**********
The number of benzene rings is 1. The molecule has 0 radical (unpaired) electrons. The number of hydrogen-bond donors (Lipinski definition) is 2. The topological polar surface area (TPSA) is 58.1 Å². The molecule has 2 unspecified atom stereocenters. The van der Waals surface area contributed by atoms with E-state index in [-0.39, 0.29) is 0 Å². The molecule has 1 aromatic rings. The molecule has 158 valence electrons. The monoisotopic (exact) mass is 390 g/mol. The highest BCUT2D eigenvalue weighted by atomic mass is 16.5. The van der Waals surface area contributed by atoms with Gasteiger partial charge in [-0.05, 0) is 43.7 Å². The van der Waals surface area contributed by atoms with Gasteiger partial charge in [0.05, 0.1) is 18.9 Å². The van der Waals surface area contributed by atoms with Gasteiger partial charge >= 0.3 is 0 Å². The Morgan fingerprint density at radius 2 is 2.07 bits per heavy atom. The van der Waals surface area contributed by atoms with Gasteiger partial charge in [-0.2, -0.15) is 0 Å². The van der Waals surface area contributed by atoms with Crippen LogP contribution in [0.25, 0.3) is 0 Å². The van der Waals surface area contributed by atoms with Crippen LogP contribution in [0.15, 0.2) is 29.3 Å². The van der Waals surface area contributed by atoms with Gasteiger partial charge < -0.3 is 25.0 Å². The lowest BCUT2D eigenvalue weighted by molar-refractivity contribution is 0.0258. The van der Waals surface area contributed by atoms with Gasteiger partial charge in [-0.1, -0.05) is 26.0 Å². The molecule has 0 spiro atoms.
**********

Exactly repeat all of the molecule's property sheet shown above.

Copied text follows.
The number of benzene rings is 1. The molecule has 0 radical (unpaired) electrons. The number of hydrogen-bond donors (Lipinski definition) is 2. The topological polar surface area (TPSA) is 58.1 Å². The molecule has 2 unspecified atom stereocenters. The van der Waals surface area contributed by atoms with E-state index in [-0.39, 0.29) is 0 Å². The molecule has 1 aromatic rings. The molecule has 158 valence electrons. The monoisotopic (exact) mass is 390 g/mol. The highest BCUT2D eigenvalue weighted by atomic mass is 16.5. The van der Waals surface area contributed by atoms with Gasteiger partial charge in [-0.05, 0) is 43.7 Å². The van der Waals surface area contributed by atoms with Gasteiger partial charge in [0.05, 0.1) is 18.9 Å². The van der Waals surface area contributed by atoms with Gasteiger partial charge >= 0.3 is 0 Å². The Morgan fingerprint density at radius 2 is 2.07 bits per heavy atom. The van der Waals surface area contributed by atoms with Gasteiger partial charge in [-0.2, -0.15) is 0 Å². The van der Waals surface area contributed by atoms with Crippen LogP contribution in [0.25, 0.3) is 0 Å². The van der Waals surface area contributed by atoms with Crippen LogP contribution in [0.15, 0.2) is 29.3 Å². The van der Waals surface area contributed by atoms with Gasteiger partial charge < -0.3 is 25.0 Å². The lowest BCUT2D eigenvalue weighted by molar-refractivity contribution is 0.0258. The van der Waals surface area contributed by atoms with Gasteiger partial charge in [-0.1, -0.05) is 26.0 Å². The molecule has 0 spiro atoms.